The current issue of Nation has an opinion piece by Salamishah Tillet that discusses a term of which I was only vaguely aware before: the slutwalk.
A slutwalk is an anti-rape march and street protest. As I understand it, the women marching in a slutwalk dress in a provocative and revealing manner that shows plenty of skin and/or adorn themselves with the kind of cosmetics or hair styles often associated with women presumed to have a lot of sexual partners.
According to Tillet, the first slutwalk occurred last April in Toronto after a Toronto police officer told a group of students in a public safety class that women “should avoid dressing like sluts in order not to be victimized.” Tillet reports that there have now been more than 70 slutwalks all over the world, including in Chicago, Berlin, Cape Town, New Delhi and Mexico City. New York City is holding one tomorrow, October 1.
I personally don’t care for women who don the attire and cosmetics associated with slutwalks. No woman with whom I have ever been involved or in whom I have ever had a romantic interest has ever dressed in the slutwalk manner. When women at my company have occasionally dressed that way, I have asked other female employees to speak with them about what constitutes a business-like appearance and why.
But I think the slutwalk is a wonderful statement of the simple fact that “no means no.”
As we know from the news and entertainment media, defense attorneys in rape trials often accuse the rape victim of “having asked for it” by the way she dressed or presented herself or tries to establish that the woman had engaged in intimate relationships with many men, or several men in the hours preceding the rape. I have never understood either line or reasoning:
So what if a woman is dressing in a sexually arousing way? We don’t excuse a murderer because the deceased pissed him/her off by their actions. And we don’t excuse a thief because he is poor or has lost a lot of money gambling or in the stock market. Civilized humans are supposed to be able to curb their instincts when to act upon them would be against the law or inappropriate for the situation. This ability to discipline one’s self is part of the essence of our humanity. Many philosophers through the ages would say it’s the primary factor that distinguishes us from other animals.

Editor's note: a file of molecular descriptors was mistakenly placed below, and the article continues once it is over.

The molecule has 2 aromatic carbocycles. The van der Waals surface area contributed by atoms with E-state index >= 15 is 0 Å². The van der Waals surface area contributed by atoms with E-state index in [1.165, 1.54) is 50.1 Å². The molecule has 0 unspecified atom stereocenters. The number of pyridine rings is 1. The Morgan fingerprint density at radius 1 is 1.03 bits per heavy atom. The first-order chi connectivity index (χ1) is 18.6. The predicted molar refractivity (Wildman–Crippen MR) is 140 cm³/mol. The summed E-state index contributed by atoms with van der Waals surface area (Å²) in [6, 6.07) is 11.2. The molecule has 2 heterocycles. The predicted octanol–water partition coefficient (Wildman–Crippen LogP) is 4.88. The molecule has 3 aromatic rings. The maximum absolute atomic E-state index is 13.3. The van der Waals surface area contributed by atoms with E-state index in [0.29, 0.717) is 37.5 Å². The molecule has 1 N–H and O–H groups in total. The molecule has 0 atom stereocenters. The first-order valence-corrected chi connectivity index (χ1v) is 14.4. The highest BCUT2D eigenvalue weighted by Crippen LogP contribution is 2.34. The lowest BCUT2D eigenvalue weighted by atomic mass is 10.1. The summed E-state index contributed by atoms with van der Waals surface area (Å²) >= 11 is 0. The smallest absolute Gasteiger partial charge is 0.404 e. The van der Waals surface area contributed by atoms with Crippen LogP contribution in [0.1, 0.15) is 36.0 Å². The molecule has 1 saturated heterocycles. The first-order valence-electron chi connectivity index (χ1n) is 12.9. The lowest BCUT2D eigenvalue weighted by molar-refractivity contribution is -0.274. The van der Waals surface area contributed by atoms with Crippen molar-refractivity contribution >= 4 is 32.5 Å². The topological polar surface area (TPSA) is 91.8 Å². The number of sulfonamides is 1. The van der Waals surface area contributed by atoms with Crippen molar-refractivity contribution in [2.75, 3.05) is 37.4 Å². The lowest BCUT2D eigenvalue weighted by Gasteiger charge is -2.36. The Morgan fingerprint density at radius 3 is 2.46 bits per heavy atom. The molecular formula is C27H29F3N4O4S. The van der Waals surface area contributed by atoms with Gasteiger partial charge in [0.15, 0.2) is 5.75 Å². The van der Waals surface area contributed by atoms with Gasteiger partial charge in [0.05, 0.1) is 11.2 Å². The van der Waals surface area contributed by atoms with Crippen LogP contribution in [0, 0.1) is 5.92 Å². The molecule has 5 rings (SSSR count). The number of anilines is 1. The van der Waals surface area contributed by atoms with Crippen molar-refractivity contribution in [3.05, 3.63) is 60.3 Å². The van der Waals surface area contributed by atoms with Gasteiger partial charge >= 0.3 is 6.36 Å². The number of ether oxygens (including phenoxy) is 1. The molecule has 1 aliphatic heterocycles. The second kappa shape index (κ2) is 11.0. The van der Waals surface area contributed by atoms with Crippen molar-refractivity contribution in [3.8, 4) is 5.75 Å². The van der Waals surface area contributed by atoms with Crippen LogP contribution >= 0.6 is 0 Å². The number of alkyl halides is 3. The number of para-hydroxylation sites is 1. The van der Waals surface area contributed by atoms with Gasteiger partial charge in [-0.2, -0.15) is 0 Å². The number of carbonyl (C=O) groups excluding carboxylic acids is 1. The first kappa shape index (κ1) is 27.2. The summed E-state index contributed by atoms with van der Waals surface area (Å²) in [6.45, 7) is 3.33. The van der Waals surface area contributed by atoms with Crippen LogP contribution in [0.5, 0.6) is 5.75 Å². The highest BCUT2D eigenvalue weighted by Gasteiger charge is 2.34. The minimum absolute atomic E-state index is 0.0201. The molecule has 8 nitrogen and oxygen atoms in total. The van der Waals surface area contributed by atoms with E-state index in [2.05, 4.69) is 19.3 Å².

Why is it that a man who sleeps with a lot of women is called a stud, which has a positive connotation (unless he is married and prominent, in which case he is a “sex addict who needs treatment”), but a woman who sleeps with a lot of men is called a slut, which has a negative connotation? The stud-slut dichotomy was and is a major tenet of sexism and all right-thinking people should reject this double standard. Treat the goose and gander the same way.
Let me use the rhetorical technique called reductio ad absurdum—taking something to its most absurd conclusion—to make my point. Let’s say a woman of her own free will and not under the influence of foreign substances has decided to have sex with 8 men in a row, with the other males watching while she is engaged with each man, what is crudely called a “gang bang” or “pulling the chain.” She has completed her business with 7 of the men and the 8th is about to take his turn. If she says “no” and he continues, it’s rape. Period. End of story. That police departments, prosecutors, judges and juries don’t always see it that way is a continuing travesty of justice and makes a mockery of our concepts of freedom and free will.
I salute the women marching against rape in tomorrow’s slutwalk in New York and in all the slutwalks that have taken place or will take place. These women are not saying that women should dress or act provocatively. They’re saying that “no” means “no,” no matter what. They’re saying that rape is not about anything other than violently forcing a woman to engage unwillingly in a sexual act.
“No” means “no.”